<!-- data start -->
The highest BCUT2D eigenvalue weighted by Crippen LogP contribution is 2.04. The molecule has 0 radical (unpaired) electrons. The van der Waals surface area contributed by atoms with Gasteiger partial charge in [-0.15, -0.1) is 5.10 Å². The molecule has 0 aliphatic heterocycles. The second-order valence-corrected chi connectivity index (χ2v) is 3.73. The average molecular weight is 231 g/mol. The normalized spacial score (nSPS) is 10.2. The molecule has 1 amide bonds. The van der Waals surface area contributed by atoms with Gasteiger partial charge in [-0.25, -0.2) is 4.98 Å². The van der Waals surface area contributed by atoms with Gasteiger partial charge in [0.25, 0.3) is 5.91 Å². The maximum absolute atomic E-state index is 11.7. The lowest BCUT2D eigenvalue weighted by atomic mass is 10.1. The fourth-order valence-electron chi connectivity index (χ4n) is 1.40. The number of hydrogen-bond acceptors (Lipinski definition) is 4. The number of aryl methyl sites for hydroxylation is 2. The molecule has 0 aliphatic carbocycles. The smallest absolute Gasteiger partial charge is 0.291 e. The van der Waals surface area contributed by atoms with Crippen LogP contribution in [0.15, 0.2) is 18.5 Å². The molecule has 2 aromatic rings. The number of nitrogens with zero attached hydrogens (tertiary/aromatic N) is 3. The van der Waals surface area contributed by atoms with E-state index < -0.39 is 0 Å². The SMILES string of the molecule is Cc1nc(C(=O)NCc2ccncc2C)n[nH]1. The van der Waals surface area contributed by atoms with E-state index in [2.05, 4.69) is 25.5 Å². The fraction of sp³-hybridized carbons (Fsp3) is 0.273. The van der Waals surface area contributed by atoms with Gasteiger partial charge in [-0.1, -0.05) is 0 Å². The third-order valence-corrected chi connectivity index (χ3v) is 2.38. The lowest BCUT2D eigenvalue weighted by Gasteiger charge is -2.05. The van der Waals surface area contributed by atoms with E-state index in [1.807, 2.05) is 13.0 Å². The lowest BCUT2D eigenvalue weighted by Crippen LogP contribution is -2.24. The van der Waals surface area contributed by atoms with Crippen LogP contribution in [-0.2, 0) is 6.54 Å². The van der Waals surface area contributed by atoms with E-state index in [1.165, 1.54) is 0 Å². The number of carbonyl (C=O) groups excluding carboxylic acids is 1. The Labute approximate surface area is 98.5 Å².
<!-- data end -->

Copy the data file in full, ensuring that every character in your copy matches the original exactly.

The highest BCUT2D eigenvalue weighted by Crippen LogP contribution is 2.04. The molecule has 0 radical (unpaired) electrons. The van der Waals surface area contributed by atoms with Gasteiger partial charge in [-0.15, -0.1) is 5.10 Å². The molecule has 0 aliphatic heterocycles. The second-order valence-corrected chi connectivity index (χ2v) is 3.73. The average molecular weight is 231 g/mol. The normalized spacial score (nSPS) is 10.2. The molecule has 1 amide bonds. The van der Waals surface area contributed by atoms with Gasteiger partial charge in [-0.25, -0.2) is 4.98 Å². The van der Waals surface area contributed by atoms with Gasteiger partial charge in [0.25, 0.3) is 5.91 Å². The maximum absolute atomic E-state index is 11.7. The lowest BCUT2D eigenvalue weighted by atomic mass is 10.1. The fourth-order valence-electron chi connectivity index (χ4n) is 1.40. The number of hydrogen-bond acceptors (Lipinski definition) is 4. The number of aryl methyl sites for hydroxylation is 2. The molecule has 0 aliphatic carbocycles. The smallest absolute Gasteiger partial charge is 0.291 e. The van der Waals surface area contributed by atoms with Crippen LogP contribution in [0.15, 0.2) is 18.5 Å². The molecule has 2 aromatic rings. The number of nitrogens with zero attached hydrogens (tertiary/aromatic N) is 3. The van der Waals surface area contributed by atoms with E-state index < -0.39 is 0 Å². The SMILES string of the molecule is Cc1nc(C(=O)NCc2ccncc2C)n[nH]1. The van der Waals surface area contributed by atoms with E-state index in [2.05, 4.69) is 25.5 Å². The fraction of sp³-hybridized carbons (Fsp3) is 0.273. The van der Waals surface area contributed by atoms with Gasteiger partial charge in [-0.1, -0.05) is 0 Å². The third-order valence-corrected chi connectivity index (χ3v) is 2.38. The lowest BCUT2D eigenvalue weighted by Gasteiger charge is -2.05. The van der Waals surface area contributed by atoms with E-state index in [1.807, 2.05) is 13.0 Å². The lowest BCUT2D eigenvalue weighted by Crippen LogP contribution is -2.24. The van der Waals surface area contributed by atoms with Crippen LogP contribution in [-0.2, 0) is 6.54 Å². The van der Waals surface area contributed by atoms with E-state index in [1.165, 1.54) is 0 Å². The number of carbonyl (C=O) groups excluding carboxylic acids is 1. The Labute approximate surface area is 98.5 Å².